Identify your library’s risk

In the world of disaster preparedness, organizations need to consider hazards and risks: A hazard is an event that has the potential to cause harm. A risk is the likelihood that a given hazard will actually cause harm.

Workers clear snow from outside a county building
While wildfires are the most common hazard in the NorthNet region, libraries in the Sierra Nevada mountains, such Alpine County, may also contend with major snowstorms.

For example, a library on the coast and a library inland may both list flooding as a possible hazard. Their risk of flooding may be vastly different, however, based on factors such as topography, elevation or distance from oceans, rivers or creeks. Flooding may be much more of a risk in one community than the other if it is more likely to occur.

Conduct a simple self-assessment

When preparing for disasters, start by learning more about your community’s disaster history. Talk to veteran staff members and volunteers about their experiences during past disasters. Brainstorm a list of possible hazards and work with your team to identify those that pose the greatest risk.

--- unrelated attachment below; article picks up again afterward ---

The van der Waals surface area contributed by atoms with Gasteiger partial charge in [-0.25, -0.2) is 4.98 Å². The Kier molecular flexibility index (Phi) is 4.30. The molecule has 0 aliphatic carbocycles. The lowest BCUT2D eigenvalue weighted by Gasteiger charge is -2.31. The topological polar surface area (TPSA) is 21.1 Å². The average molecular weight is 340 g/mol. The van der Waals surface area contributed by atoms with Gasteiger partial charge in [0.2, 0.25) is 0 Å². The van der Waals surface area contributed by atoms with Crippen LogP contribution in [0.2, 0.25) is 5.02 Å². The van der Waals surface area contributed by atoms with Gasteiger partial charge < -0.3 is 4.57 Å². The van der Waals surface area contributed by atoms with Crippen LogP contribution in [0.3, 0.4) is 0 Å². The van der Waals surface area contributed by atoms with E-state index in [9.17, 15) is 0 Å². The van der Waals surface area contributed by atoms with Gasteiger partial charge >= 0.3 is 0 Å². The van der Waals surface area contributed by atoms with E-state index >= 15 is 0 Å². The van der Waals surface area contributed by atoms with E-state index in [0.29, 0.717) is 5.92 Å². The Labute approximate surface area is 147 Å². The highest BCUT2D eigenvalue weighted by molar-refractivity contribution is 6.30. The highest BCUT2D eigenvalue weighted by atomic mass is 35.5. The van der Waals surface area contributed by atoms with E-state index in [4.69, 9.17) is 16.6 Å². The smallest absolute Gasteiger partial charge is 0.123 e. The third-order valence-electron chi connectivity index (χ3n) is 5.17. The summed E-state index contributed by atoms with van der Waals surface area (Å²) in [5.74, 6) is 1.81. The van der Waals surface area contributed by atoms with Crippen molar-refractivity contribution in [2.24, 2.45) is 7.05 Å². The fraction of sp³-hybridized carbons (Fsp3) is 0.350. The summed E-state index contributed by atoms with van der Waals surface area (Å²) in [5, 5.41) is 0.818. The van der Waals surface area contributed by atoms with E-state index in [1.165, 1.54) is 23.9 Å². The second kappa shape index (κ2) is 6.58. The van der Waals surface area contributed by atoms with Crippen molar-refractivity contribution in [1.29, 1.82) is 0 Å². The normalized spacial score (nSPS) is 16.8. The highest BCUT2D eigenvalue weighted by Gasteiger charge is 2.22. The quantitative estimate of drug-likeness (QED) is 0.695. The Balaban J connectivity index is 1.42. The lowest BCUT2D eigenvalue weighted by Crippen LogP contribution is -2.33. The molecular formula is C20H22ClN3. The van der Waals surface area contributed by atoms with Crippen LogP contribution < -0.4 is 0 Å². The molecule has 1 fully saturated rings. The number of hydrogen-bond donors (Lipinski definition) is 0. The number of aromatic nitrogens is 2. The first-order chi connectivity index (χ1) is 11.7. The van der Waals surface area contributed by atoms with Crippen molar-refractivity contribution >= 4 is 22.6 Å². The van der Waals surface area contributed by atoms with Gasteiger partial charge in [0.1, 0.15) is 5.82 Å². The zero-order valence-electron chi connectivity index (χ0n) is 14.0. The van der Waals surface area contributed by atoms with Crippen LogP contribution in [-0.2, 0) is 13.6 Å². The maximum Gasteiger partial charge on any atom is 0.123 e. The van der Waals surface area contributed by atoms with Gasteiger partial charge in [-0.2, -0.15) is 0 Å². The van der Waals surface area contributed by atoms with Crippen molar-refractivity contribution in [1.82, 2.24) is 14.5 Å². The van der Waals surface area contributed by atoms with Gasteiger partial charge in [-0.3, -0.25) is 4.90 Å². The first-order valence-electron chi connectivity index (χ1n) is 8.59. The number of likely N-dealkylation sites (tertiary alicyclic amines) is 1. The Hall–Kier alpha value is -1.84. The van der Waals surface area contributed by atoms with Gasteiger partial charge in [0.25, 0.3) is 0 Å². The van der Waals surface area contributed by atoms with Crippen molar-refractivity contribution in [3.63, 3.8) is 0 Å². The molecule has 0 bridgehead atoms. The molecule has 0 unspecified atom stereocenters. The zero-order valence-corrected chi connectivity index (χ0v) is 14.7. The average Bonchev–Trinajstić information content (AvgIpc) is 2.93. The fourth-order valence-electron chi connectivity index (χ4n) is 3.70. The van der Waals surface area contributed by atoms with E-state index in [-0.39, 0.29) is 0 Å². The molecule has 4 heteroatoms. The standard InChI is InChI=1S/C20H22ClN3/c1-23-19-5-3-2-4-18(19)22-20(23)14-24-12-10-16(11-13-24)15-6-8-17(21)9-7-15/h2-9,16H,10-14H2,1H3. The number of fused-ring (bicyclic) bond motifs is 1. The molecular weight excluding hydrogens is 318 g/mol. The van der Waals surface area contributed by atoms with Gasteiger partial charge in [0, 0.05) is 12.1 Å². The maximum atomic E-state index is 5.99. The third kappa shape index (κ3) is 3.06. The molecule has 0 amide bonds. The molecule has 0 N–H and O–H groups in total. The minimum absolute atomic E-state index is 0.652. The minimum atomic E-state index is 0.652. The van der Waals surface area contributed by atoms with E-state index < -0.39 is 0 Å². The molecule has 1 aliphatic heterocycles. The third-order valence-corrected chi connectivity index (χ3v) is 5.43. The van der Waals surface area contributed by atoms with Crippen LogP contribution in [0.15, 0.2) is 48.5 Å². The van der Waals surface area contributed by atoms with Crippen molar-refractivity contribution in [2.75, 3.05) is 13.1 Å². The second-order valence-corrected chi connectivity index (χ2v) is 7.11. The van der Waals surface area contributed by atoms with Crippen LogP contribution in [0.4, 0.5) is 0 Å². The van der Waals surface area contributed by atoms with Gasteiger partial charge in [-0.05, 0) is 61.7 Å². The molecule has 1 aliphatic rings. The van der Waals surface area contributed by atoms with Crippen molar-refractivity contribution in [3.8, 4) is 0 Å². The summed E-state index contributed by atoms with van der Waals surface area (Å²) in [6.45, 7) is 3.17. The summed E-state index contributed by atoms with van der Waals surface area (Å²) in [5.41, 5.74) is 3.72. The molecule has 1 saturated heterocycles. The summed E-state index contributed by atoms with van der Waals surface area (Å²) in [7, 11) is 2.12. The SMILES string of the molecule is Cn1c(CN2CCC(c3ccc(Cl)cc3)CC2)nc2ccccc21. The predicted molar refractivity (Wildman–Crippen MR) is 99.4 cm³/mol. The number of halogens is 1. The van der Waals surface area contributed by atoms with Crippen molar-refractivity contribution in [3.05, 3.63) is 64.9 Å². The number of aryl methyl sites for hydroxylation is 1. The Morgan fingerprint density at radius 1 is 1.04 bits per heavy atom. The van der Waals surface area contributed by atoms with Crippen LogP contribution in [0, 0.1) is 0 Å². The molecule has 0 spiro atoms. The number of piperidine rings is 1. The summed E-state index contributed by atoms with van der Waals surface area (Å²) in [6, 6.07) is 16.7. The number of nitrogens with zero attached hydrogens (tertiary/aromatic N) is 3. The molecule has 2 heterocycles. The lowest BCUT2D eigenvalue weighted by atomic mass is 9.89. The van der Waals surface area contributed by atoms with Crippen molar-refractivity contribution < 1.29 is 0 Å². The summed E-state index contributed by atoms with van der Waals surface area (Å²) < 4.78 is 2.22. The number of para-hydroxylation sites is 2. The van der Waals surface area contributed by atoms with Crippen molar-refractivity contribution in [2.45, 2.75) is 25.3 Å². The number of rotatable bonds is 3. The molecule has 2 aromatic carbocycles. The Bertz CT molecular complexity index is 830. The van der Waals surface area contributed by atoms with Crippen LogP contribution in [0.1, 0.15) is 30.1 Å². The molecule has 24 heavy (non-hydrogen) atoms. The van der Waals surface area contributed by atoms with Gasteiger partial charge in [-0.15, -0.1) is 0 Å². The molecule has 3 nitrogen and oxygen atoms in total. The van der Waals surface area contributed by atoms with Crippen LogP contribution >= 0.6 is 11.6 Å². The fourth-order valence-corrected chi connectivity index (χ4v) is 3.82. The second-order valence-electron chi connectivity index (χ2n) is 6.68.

According to the California Governor’s Office of Emergency Services (Cal OES), the most common hazards statewide include:

  • Earthquakes

  • Fires/wildfires

  • Floods/mudslides

  • Extreme temperatures

  • Severe weather

  • Poor air quality

  • Power outages

  • Pandemics/communicable diseases

  • Tsunamis

  • Dam failures

After creating your list, determine the risk level for each hazard and identify how prepared your library is to respond:

Consider the locations and groups that are most at risk in your community. Remember that an individual neighborhood or branch library might face its own unique risks. Consider factors such as geography, evacuation routes and patron needs when determining possible risks.

Tools & Resources